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February 1981

Visual Involvement in Friedreich's Ataxia and Hereditary Spastic Ataxia: A Clinical and Visual Evoked Response Study

Author Affiliations

From the Muscular Dystrophy Research Laboratories, Newcastle General Hospital, Newcastle upon Tyne, England. Dr Mastaglia is now with the Queen Elizabeth II Medical Centre, Nedlands, and Dr Edis, with the Royal Perth Hospital, Perth, Western Australia; and Mr Howe is with the Royal Victoria Infirmary, Newcastle upon Tyne, England.

Arch Neurol. 1981;38(2):75-79. doi:10.1001/archneur.1981.00510020033003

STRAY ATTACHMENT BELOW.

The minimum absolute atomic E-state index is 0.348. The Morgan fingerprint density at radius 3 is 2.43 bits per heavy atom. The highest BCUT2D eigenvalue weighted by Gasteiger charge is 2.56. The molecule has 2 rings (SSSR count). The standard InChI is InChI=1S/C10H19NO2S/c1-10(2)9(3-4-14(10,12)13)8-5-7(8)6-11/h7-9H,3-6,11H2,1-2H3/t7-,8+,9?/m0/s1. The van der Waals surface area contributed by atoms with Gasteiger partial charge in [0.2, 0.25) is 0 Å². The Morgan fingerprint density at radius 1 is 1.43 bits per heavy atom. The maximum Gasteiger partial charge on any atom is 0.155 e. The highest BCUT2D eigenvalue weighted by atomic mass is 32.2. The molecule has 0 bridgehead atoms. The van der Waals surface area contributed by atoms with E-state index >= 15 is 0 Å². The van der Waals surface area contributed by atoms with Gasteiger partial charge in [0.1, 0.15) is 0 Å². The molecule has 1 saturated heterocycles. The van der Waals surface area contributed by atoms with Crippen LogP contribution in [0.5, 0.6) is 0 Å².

• Visual involvement was assessed in 21 patients with Friedreich's ataxia and in 17 patients with spastic ataxia by neuro-ophthalmic examination and by recording visual evoked responses (VERs). Two thirds of the patients with Friedreich's ataxia had some degree of visual impairment and an abnormal VER, whereas only three of the 17 patients with spastic ataxia showed abnormalities. The patients with Friedreich's ataxia could be subdivided into two groups, one with and the other without visual involvement; there was no correlation between the presence and severity of visual involvement and age or duration of symptoms in the group as a whole. Patients with the most severe degrees of visual impairment usually had flat VERs, whereas in less severely affected cases, the responses were reduced in amplitude, were delayed, and showed an increased degree of temporal dispersion. The findings have pathophysiological implications and raise the question of heterogeneity in Friedreich's ataxia.

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